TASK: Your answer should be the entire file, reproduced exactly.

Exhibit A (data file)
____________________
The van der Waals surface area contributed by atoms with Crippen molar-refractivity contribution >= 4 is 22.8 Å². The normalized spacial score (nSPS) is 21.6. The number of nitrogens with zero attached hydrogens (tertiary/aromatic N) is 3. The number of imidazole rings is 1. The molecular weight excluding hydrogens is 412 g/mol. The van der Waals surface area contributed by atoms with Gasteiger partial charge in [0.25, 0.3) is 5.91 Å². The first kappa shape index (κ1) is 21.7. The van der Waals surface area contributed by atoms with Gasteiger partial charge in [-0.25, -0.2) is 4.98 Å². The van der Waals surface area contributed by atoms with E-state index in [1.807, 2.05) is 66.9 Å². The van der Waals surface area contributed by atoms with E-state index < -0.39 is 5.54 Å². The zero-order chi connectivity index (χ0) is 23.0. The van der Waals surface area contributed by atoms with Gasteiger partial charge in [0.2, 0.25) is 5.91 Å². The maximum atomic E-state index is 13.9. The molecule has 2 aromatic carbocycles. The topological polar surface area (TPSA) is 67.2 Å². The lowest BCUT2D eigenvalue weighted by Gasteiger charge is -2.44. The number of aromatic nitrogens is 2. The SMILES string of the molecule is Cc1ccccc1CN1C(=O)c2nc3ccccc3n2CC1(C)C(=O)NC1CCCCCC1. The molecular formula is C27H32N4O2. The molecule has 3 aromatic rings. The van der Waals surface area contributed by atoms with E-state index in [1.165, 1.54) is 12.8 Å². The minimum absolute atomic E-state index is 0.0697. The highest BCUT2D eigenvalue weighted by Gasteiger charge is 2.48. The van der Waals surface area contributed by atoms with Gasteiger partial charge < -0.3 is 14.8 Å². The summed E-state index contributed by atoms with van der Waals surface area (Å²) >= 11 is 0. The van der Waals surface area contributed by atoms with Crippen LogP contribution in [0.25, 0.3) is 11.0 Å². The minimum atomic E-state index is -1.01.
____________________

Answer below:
The van der Waals surface area contributed by atoms with Crippen molar-refractivity contribution >= 4 is 22.8 Å². The normalized spacial score (nSPS) is 21.6. The number of nitrogens with zero attached hydrogens (tertiary/aromatic N) is 3. The number of imidazole rings is 1. The molecular weight excluding hydrogens is 412 g/mol. The van der Waals surface area contributed by atoms with Gasteiger partial charge in [0.25, 0.3) is 5.91 Å². The first kappa shape index (κ1) is 21.7. The van der Waals surface area contributed by atoms with Gasteiger partial charge in [-0.25, -0.2) is 4.98 Å². The van der Waals surface area contributed by atoms with E-state index in [1.807, 2.05) is 66.9 Å². The van der Waals surface area contributed by atoms with E-state index < -0.39 is 5.54 Å². The zero-order chi connectivity index (χ0) is 23.0. The van der Waals surface area contributed by atoms with Gasteiger partial charge in [0.2, 0.25) is 5.91 Å². The maximum atomic E-state index is 13.9. The molecule has 2 aromatic carbocycles. The topological polar surface area (TPSA) is 67.2 Å². The lowest BCUT2D eigenvalue weighted by Gasteiger charge is -2.44. The number of aromatic nitrogens is 2. The SMILES string of the molecule is Cc1ccccc1CN1C(=O)c2nc3ccccc3n2CC1(C)C(=O)NC1CCCCCC1. The molecular formula is C27H32N4O2. The molecule has 3 aromatic rings. The van der Waals surface area contributed by atoms with E-state index in [1.165, 1.54) is 12.8 Å². The minimum absolute atomic E-state index is 0.0697. The highest BCUT2D eigenvalue weighted by Gasteiger charge is 2.48. The van der Waals surface area contributed by atoms with Gasteiger partial charge < -0.3 is 14.8 Å². The summed E-state index contributed by atoms with van der Waals surface area (Å²) >= 11 is 0. The van der Waals surface area contributed by atoms with Crippen LogP contribution in [0.25, 0.3) is 11.0 Å². The minimum atomic E-state index is -1.01.